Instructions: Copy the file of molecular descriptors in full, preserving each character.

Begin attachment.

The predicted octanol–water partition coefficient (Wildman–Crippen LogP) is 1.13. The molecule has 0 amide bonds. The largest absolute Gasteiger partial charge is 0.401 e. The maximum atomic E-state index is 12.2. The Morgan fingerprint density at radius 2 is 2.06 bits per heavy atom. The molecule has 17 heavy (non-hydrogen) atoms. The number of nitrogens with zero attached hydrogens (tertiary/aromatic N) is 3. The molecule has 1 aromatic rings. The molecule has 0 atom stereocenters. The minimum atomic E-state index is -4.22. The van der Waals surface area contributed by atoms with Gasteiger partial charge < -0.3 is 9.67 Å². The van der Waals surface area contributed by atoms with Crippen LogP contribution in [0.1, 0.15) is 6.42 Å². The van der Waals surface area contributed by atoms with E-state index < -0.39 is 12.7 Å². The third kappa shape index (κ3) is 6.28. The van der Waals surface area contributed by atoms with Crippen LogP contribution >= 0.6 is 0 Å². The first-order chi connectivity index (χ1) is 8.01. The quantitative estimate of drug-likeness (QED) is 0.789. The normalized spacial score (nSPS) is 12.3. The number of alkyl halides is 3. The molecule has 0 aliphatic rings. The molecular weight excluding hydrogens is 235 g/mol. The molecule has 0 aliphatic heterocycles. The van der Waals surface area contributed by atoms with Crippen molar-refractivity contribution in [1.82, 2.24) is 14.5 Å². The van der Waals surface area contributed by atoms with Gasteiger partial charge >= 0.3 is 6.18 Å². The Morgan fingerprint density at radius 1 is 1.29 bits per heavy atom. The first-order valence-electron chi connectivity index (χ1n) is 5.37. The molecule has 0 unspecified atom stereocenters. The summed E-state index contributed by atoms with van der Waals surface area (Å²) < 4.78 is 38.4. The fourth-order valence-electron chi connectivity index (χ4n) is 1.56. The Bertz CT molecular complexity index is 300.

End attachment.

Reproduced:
The predicted octanol–water partition coefficient (Wildman–Crippen LogP) is 1.13. The molecule has 0 amide bonds. The largest absolute Gasteiger partial charge is 0.401 e. The maximum atomic E-state index is 12.2. The Morgan fingerprint density at radius 2 is 2.06 bits per heavy atom. The molecule has 17 heavy (non-hydrogen) atoms. The number of nitrogens with zero attached hydrogens (tertiary/aromatic N) is 3. The molecule has 1 aromatic rings. The molecule has 0 atom stereocenters. The minimum atomic E-state index is -4.22. The van der Waals surface area contributed by atoms with Gasteiger partial charge < -0.3 is 9.67 Å². The van der Waals surface area contributed by atoms with Crippen LogP contribution in [0.1, 0.15) is 6.42 Å². The van der Waals surface area contributed by atoms with E-state index < -0.39 is 12.7 Å². The third kappa shape index (κ3) is 6.28. The van der Waals surface area contributed by atoms with Crippen LogP contribution >= 0.6 is 0 Å². The first-order chi connectivity index (χ1) is 8.01. The quantitative estimate of drug-likeness (QED) is 0.789. The normalized spacial score (nSPS) is 12.3. The number of alkyl halides is 3. The molecule has 0 aliphatic rings. The molecular weight excluding hydrogens is 235 g/mol. The molecule has 0 aliphatic heterocycles. The van der Waals surface area contributed by atoms with Crippen molar-refractivity contribution in [1.82, 2.24) is 14.5 Å². The van der Waals surface area contributed by atoms with Gasteiger partial charge >= 0.3 is 6.18 Å². The Morgan fingerprint density at radius 1 is 1.29 bits per heavy atom. The first-order valence-electron chi connectivity index (χ1n) is 5.37. The molecule has 0 unspecified atom stereocenters. The summed E-state index contributed by atoms with van der Waals surface area (Å²) < 4.78 is 38.4. The fourth-order valence-electron chi connectivity index (χ4n) is 1.56. The Bertz CT molecular complexity index is 300.